Why does Bangkok Airways weigh its passengers?

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Several airlines temporarily require their passengers to be weighed before boarding. The data is used in calculating takeoff weight to ensure flight safety, as the number of obese passengers increases.

Obesity becomes a problem

A recent study, conducted by a university in Australia, indicated that obesity is becoming a problem in many countries and tends to get worse. This is why several airlines now consider it necessary to periodically adjust the average weights of male and female passengers, in order to be able to calculate the take-off weight more accurately.

This average weight adjustment is necessary for wide-body aircraft, which can accommodate up to 300 passengers. For example, if there is an error of one kilogram in the average passenger weight, this means that a plane carrying 300 passengers could be carrying 300 kg more than expected and the take-off weight would be incorrect.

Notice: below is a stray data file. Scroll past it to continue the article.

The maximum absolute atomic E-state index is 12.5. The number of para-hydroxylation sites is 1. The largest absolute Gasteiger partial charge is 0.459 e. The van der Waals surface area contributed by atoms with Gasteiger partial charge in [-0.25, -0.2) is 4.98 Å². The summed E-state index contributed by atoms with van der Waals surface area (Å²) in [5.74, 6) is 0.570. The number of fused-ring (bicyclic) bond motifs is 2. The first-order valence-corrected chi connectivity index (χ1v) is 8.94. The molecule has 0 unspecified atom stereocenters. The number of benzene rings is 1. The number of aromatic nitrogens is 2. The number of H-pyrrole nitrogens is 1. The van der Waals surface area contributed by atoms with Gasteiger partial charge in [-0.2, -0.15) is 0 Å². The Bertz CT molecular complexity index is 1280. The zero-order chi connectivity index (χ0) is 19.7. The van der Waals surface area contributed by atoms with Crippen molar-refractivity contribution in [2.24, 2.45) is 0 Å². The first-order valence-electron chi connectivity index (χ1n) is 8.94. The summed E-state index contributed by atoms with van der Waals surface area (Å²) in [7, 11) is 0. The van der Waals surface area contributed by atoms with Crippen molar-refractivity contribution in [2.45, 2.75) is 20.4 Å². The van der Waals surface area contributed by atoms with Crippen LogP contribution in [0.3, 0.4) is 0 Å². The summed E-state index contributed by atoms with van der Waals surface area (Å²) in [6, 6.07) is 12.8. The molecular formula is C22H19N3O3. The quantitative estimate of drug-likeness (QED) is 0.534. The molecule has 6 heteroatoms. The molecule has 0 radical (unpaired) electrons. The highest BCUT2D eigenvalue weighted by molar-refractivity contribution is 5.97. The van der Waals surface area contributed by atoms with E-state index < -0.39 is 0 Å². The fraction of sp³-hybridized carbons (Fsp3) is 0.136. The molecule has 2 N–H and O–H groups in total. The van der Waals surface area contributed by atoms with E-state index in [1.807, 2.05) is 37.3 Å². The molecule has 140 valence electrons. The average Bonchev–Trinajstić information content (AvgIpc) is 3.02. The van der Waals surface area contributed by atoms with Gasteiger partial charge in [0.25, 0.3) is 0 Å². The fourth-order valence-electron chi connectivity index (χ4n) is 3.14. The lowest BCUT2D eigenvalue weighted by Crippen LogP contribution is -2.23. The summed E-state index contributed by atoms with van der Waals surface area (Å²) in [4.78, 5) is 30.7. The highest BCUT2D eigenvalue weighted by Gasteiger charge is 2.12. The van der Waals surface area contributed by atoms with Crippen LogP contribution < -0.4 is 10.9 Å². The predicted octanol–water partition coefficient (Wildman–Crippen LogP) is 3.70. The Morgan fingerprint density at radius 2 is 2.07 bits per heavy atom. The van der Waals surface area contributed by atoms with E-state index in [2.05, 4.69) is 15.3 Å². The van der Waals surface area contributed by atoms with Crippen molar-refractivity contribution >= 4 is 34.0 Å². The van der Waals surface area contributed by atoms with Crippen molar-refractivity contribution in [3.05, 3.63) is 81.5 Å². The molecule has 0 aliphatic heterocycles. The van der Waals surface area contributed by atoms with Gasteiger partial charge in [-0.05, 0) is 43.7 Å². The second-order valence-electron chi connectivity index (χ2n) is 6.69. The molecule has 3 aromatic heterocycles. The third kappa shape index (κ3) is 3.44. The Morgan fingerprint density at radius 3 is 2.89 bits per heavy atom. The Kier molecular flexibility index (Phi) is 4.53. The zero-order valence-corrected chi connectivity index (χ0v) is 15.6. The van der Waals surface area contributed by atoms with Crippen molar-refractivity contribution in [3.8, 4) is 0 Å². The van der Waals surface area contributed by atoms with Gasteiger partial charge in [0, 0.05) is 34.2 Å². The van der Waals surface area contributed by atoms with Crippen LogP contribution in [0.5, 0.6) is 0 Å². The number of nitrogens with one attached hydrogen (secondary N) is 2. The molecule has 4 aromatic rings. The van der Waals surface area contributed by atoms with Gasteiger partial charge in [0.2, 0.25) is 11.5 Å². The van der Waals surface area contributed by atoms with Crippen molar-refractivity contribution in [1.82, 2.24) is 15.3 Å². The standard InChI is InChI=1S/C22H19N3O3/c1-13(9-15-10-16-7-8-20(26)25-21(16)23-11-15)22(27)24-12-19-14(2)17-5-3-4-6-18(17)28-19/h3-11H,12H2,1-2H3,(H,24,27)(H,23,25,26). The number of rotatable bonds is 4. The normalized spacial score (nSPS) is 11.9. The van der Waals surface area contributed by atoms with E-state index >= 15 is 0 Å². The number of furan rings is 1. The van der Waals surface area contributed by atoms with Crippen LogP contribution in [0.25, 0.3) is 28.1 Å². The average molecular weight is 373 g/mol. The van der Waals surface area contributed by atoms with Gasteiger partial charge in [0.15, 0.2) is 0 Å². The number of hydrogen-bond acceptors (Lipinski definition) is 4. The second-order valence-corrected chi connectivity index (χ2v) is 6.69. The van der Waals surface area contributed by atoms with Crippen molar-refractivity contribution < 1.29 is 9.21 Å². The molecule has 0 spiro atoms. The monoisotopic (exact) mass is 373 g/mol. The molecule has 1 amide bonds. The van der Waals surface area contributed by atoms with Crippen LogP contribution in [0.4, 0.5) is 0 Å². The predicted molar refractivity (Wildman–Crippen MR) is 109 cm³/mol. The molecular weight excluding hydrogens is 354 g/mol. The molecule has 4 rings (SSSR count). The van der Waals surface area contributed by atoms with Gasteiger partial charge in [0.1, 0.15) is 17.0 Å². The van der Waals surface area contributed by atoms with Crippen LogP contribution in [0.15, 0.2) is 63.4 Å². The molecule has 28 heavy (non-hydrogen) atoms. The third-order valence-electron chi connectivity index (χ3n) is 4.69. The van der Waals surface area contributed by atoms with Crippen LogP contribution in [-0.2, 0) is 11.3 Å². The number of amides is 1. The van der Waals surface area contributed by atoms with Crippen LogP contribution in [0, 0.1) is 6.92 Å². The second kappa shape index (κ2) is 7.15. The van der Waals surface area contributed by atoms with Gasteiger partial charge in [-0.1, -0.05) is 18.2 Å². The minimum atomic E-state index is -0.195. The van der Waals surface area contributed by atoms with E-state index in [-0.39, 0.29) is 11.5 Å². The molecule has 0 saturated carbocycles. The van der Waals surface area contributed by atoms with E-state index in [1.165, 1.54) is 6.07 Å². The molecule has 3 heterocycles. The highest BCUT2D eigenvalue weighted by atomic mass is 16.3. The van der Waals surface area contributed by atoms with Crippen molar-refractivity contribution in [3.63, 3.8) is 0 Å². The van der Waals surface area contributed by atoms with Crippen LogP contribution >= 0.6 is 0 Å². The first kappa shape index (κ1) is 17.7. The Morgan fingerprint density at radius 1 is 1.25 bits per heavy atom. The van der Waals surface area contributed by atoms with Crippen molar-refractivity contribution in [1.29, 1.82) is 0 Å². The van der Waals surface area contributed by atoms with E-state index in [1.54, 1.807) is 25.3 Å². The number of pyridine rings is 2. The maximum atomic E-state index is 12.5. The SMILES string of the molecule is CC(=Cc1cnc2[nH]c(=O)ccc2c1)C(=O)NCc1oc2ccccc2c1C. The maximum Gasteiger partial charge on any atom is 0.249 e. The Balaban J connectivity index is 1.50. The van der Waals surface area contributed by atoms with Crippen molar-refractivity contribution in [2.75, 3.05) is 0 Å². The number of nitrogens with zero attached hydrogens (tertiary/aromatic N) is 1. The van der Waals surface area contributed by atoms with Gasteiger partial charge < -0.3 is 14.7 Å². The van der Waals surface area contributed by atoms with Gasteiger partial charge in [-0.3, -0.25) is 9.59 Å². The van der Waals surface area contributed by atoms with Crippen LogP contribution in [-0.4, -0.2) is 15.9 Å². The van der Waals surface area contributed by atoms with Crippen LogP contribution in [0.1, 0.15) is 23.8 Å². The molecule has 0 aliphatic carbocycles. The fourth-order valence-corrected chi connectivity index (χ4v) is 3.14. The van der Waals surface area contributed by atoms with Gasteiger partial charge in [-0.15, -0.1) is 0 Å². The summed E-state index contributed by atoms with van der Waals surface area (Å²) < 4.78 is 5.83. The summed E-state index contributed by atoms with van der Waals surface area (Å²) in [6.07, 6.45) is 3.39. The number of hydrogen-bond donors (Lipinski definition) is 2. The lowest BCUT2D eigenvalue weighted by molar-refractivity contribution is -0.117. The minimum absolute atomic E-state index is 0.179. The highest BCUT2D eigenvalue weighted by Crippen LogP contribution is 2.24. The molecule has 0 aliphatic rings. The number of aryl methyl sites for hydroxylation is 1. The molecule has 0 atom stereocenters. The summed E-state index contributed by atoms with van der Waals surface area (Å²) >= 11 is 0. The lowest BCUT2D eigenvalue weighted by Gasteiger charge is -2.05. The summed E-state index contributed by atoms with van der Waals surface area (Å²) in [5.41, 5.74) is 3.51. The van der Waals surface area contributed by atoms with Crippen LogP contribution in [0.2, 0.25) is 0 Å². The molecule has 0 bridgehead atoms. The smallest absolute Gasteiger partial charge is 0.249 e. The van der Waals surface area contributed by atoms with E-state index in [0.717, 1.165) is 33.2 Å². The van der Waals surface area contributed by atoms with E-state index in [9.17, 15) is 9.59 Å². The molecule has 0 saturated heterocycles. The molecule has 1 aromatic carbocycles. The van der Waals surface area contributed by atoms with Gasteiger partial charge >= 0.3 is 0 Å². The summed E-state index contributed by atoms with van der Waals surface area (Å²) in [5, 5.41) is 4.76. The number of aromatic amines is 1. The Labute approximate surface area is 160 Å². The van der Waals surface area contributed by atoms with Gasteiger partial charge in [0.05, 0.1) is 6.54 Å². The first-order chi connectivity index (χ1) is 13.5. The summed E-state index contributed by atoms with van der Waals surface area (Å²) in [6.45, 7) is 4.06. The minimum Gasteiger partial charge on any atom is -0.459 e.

The average weight in the United States was revised in 2017

According to the United States Federal Aviation Administration, the average weight of male and female air passengers was adjusted to 88.4 kg and 70.3 kg respectively, from 81 kg and 69 kg respectively, according to a survey carried out in 2017.

Air New Zealand and others had already carried out this type of study

Air New Zealand had handled more than 10,000 passengers since June this year. Many other companies had carried out this type of study (Finnair). Weighing will be done at the departure gate before boarding and the cooperation of all passengers is requested. Bangkok Airways operates scheduled flights to destinations in Thailand, Cambodia, Hong Kong, Laos, Maldives, Myanmar, Singapore and Vietnam. The company is based at Suvarnabhumi Airport in Bangkok.

Bangkok airport

The airline stressed that weighing passengers is not intended to impose weight restrictions or charge additional fees based on a passenger’s weight. Rather, it is intended to help pilots accurately calculate the total weight of the aircraft before takeoff.

Catherine Mills Avatar